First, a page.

Re: The Real Place of Fuzziness in Anthropology

Joel and Lynn Gazis-Sax (
Tue, 13 Aug 1996 15:47:09 -0800

This is meant to clear up a few honest misunderstandings of where the two
of us stand.

Len Piotrowski wrote:
> In article <> Joel and Lynn Gazis-Sax <> writes:
> >[SNIP]

[Just a note, but the Wonder from Washington wrote this next line]

> >> However, the human organism is anything *but* a
> >> chaotic system, scientifically speaking.
> >>
> >Au contraire, it IS a chaotic system, otherwise every one of us would
> >be exactly alike. Ever heard of genotypes and phenotypes? This is
> >a term we use in anthropology to discuss the difference between what
> >is in your DNA versus what gets actually expressed in your biological
> >makeup as you go through life.
> [SNIP]
> I don't want to get in the middle of this particular flame war, in fact, I
> haven't the gumption to finish reading this entire text. But I would make one
> comment with regard to the above statements. Selection processes, whether they
> are of DNA or socio-cultural features, are not universally considered
> "chaotic" in the sense they have no underlying structure except perhaps random
> statistical chance. All choices are not equally weighted and probable in all systems for
> reasons that defy "chaos," especially with regard to human sociol-cultural
> systems. Purposeful choice is a problem for "chaos" thoery.

But selection is not what we are talking about. What happens /after/ selection.
Genotype is what shows up in the DNA. Phenotype is the actual expression.

Suppose we take two genetically identical rats, keeping one in the lab and
releasing one (with a chip implanted so we can find it again) into the
wild. In a year, we bring both the rats back to a central point and do
all the scientific measurements on them. What do we get? Two identical
rats? At the level of the genes, yes, but beyond that level, these same
building blocks have created some markedly different though similar animals.

To say that chaos theory means anything goes is quite wrong and a common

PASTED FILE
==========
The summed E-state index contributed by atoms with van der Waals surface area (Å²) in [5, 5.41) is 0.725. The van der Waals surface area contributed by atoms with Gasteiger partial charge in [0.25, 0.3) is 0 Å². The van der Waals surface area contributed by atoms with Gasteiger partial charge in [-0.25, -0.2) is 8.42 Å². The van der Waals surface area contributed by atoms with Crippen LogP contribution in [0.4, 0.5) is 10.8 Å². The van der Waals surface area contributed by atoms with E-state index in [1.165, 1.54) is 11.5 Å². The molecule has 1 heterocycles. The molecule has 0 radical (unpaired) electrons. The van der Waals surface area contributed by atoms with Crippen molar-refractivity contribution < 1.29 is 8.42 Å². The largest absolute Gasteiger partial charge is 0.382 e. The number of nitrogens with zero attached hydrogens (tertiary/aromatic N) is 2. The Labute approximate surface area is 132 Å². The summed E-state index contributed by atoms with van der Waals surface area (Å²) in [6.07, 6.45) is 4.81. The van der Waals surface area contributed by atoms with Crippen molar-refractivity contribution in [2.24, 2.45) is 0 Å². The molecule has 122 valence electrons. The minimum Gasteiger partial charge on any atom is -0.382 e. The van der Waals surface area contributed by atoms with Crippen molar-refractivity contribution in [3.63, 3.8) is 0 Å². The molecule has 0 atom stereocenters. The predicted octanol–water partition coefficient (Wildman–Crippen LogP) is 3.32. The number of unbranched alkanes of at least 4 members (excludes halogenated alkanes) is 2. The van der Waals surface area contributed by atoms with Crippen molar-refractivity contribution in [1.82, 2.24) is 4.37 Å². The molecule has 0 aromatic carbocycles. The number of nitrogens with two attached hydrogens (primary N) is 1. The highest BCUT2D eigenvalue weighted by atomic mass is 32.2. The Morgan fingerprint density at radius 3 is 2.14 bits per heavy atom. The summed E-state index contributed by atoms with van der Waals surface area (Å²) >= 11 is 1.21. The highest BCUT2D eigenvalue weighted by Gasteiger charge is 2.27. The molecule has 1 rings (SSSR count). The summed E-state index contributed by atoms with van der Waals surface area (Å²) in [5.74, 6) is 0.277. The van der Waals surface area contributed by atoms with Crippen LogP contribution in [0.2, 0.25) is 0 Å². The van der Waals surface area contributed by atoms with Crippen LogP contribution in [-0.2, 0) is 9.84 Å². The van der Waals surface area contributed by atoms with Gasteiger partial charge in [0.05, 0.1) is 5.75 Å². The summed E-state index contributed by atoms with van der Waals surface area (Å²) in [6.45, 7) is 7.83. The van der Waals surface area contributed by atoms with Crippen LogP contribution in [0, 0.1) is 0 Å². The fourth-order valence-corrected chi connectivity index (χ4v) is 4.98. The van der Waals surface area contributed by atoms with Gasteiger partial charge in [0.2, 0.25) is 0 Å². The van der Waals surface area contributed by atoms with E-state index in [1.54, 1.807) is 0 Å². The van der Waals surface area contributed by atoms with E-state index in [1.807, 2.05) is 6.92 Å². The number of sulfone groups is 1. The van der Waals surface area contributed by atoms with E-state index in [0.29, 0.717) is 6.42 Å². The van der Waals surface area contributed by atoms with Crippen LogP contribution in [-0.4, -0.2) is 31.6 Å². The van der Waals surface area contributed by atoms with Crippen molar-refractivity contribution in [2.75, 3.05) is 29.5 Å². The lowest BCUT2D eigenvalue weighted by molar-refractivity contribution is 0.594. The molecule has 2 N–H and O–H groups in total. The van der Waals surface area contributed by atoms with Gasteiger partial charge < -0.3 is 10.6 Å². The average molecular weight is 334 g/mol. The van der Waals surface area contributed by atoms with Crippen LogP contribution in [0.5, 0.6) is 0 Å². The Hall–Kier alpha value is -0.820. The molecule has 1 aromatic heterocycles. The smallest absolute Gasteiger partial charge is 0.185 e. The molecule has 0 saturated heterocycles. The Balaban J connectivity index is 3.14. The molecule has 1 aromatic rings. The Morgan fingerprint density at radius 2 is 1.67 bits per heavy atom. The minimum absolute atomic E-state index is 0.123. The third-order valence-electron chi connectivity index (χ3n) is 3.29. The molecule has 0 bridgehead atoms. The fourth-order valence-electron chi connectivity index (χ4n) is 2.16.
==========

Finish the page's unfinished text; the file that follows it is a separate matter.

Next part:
misunderstanding as the Wonder from Washington suggests. What it means
is that given the same building blocks, you can make slight changes in
the environment and see, sometimes big, differences. (Which is why
no one hopes to make a long-term weather forecast at this time.)

> Humans have a pool of words and meanings to choose from, but our sentences are
> not constructed helter-skelter in random orders and chaotic grammars, even
> though the domain of all possible sentence constructions, even only
> grammatically correct sentences, is infinite. If "chaos" theory is to make any
> contribution to human social studies it will have to come to grips with this
> and other examples of meaningful human action. In my opinion, until that time
> comes, it seems to me "chaos" theory is nothing more than a fad for the
> business management entrepreneurs rather than a serious social-psychological
> metaphor.

Never said that organization can't occur. But again, observe that we aren't
all saying the same thing at the same time. Poke me in the butt and you might
hear one set of words. Poke Eric Brunner (to pick on a friend) and you
will probably hear another set.

Make a clone of me and take it away. In a few years, bring us back together.
Will we be exactly alike? Hardly. Certainly you can find similarities, but
an honest assessment will also record differences. I am not my clone and
my clone is not me. Even standing back to back with me for its entire life
is going to produce differences.

That is what chaos theory teaches.

> Just my personal take on the subject.
> Cheers,
> --Lenny__

No problem. It was a more mature and honest reaction that those
coming from certain so-called professionals.




___ ___
/\ _|_ /\ Joel and Lynn GAzis-SAx
/ /\_|_/\ \
/ / /\|/\ \ \
\ \ \/|\/ / / "If we try to flee from our human condition into
\ \/_|_\/ / the computer, we only meet ourselves there."
\/__|__\/ William Barrett